To this day, more than 60,000 Israelis are internally displaced from their homes in the north due to over countless thousands of rocket, missile, and drone attacks in northern Israel, the vast majority of which were fired by Hezbollah, since October 7.

This is the picture that the American public should familiarize itself with as all-out war between Israel and Hezbollah looms.

The lack of historical context, media bias, and disinformation on social media has created mass confusion during this escalation, just as it has during the October 7th war. With a 24/7 news cycle bringing content without context, understanding this history is necessary to properly understand what Israel is up against in the region.

Rabbi Matthew Abelson is executive director of RabbisUNITED, a non-denominational Rabbinic division of StandWithUs, with hundreds of members dedicated to fighting antisemitism and supporting a safe and secure State of Israel, the ancestral homeland of the Jewish people.

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Despite Vast Evidence to the Contrary, Media Is Still Pushing Lies About Food Availability in Gaza

Aerial view shows a World Central Kitchen (WCK) barge loaded with food arriving off Gaza, where there is risk of famine after five months of Israel’s military campaign, in this handout image released March 15, 2024. Photo: Israel Defense Forces/Handout via REUTERS

We’ve been through this before.

In June, the IPC Famine Review Committee said there is no famine in the Gaza Strip as of yet. The UN subsequently acknowledged the IPC’s latest report. HonestReporting has also done its due diligence to understand what is really happening in Gaza.

But now, UN special “experts” are still claiming there’s “no doubt” that there is a famine:

With the death of these children from starvation despite medical treatment in central Gaza, there is no doubt that famine has spread from northern Gaza into central and southern Gaza.

They also despicably repeated the lie that Israel is committing a genocide, even after though the biased International Court of Justice (IJC) decided that Israel’s fight against Hamas in Gaza is not considered a genocide.

To begin with, UN officials or those claiming to be UN experts cannot just declare an accusation of this nature in an unofficial capacity. Second, it’s all just opinion.

That’s all it took, however, for the media take the lead. They apparently think that it’s impossible to understand the inference that there must be a famine if bodies like the IPC put out real data reports every few months over whether or not there is evidence of a famine in Gaza.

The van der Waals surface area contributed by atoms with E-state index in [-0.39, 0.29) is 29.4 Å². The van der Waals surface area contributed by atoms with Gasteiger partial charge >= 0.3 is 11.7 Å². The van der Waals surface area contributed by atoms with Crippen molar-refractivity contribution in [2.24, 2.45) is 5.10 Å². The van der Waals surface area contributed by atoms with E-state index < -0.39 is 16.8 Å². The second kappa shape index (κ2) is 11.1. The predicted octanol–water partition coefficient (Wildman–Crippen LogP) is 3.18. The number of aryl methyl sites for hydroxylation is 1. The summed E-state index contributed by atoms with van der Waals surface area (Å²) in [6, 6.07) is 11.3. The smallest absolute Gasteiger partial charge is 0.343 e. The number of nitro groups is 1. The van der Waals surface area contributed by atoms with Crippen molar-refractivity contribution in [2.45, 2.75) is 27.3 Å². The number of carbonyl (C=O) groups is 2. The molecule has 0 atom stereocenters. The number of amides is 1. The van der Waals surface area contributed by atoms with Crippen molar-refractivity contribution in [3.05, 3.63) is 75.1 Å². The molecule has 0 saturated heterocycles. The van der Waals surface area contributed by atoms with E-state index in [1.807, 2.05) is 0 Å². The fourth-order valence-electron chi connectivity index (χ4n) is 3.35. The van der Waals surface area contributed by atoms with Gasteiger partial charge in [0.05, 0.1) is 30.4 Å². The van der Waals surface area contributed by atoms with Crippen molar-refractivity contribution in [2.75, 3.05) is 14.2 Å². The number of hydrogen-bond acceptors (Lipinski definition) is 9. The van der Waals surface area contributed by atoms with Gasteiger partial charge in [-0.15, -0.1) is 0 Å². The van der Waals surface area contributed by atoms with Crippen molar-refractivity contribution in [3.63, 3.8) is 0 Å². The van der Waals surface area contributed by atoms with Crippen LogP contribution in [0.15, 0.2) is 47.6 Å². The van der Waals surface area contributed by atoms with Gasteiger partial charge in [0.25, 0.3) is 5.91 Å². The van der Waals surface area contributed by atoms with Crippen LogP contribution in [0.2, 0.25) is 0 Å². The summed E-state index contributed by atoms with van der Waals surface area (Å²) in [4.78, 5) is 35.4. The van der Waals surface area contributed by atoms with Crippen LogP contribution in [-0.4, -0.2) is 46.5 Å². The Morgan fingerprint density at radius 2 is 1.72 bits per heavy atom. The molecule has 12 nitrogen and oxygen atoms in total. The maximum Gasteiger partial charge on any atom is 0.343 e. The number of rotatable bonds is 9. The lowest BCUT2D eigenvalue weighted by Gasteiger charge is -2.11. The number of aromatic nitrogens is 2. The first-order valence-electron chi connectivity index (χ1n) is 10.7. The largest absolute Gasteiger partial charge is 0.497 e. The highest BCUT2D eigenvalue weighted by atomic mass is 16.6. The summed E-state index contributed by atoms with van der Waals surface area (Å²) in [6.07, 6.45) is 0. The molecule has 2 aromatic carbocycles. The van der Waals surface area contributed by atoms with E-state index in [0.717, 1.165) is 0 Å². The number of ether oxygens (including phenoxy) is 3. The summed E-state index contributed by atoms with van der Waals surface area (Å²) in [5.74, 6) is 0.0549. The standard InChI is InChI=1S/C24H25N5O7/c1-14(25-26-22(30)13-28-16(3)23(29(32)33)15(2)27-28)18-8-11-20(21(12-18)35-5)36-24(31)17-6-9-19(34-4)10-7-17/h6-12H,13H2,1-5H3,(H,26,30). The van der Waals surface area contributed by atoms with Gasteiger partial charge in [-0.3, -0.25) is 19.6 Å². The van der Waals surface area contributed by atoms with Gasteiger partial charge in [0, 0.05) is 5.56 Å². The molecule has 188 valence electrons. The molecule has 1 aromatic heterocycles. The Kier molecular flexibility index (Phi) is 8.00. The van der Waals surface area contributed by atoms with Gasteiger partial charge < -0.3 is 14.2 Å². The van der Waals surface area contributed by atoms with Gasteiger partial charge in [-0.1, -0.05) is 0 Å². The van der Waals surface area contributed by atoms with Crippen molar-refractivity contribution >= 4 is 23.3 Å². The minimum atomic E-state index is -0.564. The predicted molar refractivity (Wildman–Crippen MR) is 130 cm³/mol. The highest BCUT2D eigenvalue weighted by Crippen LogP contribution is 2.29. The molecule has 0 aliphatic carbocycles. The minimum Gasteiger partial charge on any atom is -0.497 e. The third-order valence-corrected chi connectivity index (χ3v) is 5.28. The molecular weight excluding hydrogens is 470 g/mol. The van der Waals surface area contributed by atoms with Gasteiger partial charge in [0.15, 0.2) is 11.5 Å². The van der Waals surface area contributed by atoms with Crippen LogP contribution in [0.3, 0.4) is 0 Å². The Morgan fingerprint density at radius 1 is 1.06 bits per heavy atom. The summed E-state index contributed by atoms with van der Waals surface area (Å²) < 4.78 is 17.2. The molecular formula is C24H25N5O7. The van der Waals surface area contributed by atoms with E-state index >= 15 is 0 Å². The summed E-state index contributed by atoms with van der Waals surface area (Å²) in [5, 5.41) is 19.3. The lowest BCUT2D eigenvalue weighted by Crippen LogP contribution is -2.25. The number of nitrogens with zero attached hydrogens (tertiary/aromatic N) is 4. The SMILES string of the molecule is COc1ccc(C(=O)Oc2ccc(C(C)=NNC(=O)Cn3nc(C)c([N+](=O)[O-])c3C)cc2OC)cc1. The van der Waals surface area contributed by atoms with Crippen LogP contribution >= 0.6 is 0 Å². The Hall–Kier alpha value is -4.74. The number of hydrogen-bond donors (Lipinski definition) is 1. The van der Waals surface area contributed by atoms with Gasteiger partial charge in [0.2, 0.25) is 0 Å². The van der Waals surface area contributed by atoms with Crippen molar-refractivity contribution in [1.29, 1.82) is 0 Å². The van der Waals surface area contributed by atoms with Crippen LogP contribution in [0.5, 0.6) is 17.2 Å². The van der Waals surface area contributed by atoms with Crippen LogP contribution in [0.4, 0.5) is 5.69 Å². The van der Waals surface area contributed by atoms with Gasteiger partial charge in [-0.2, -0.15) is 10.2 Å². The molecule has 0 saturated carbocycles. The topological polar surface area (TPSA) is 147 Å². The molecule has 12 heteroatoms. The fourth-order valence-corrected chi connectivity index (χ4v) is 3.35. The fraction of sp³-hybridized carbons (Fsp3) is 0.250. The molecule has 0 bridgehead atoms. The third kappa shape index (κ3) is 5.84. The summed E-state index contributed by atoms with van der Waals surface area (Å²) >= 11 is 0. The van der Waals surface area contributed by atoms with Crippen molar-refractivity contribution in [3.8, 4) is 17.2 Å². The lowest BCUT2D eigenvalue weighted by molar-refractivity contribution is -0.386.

But who cares about logic, right?

Journalists understand very well how the public consumes information, and they know how it views bodies like the UN — that people take their word as an official authority. Yet, the media continue to publish articles, irresponsibly portraying the statement of these UN “experts” as if it is an official UN one.

Or take this CNN piece, which makes it seem like the claim of a famine is an official UN statement:

The recent deaths of more Palestinian children due to hunger and malnutrition in the Gaza Strip indicates that famine has spread across the entire enclave, according to a United Nations statement, citing independent experts.

These “experts” are part of UN Special Procedures, and they are volunteers, not official UN staff.

Therefore, many of these people are public about their own personal opinions, like one UN special rapporteur, antisemite Francesca Albanese.

Francesca Albanese has previously apologized after antisemitic posts on her personal social media profile were uncovered and has likened the Jewish state to Nazism.

More on Albanese’s deeply compromised background from @UNWatch‘s @HillelNeuer.

— HonestReporting (@HonestReporting) July 10, 2024

One of Albanese’s most recent offenses was being caught lying about Gaza casualty figures via her X account (formerly Twitter) by making false claims about the contents of a letter in The Lancet, which made a careless estimation that 186,000 deaths could be “attributed” to the Gaza toll — even though this hasn’t happened or been proven by any body.

Another “expert,” Michael Fakhri, has a history of allowing his bias to cloud his judgment.

Michael Fakhri. As @SimonPlosker noted in 2021 in @Jerusalem_Post, the UN’s Special Rapporteur on the right to food spent his time promoting the boycott campaign against Israel while ignoring human rights abuser states that let their people starve.

— HonestReporting (@HonestReporting) July 10, 2024

Some of the UN special rapporteurs signed off at the bottom of the letter seem to even have little relevance outside their volunteer work at the UN. Nonetheless, when one sees “UN experts” in the headline, they don’t realize that these people don’t represent the UN in an official capacity.

The public also doesn’t know that some, like Albanese and Fakhri, have an anti-Israel agenda. The biggest question then remains: when will the media take caution before spreading the propaganda of agenda-driven “UN experts?”

The author is a contributor to HonestReporting, a Jerusalem-based media watchdog with a focus on antisemitism and anti-Israel bias — where a version of this article first appeared.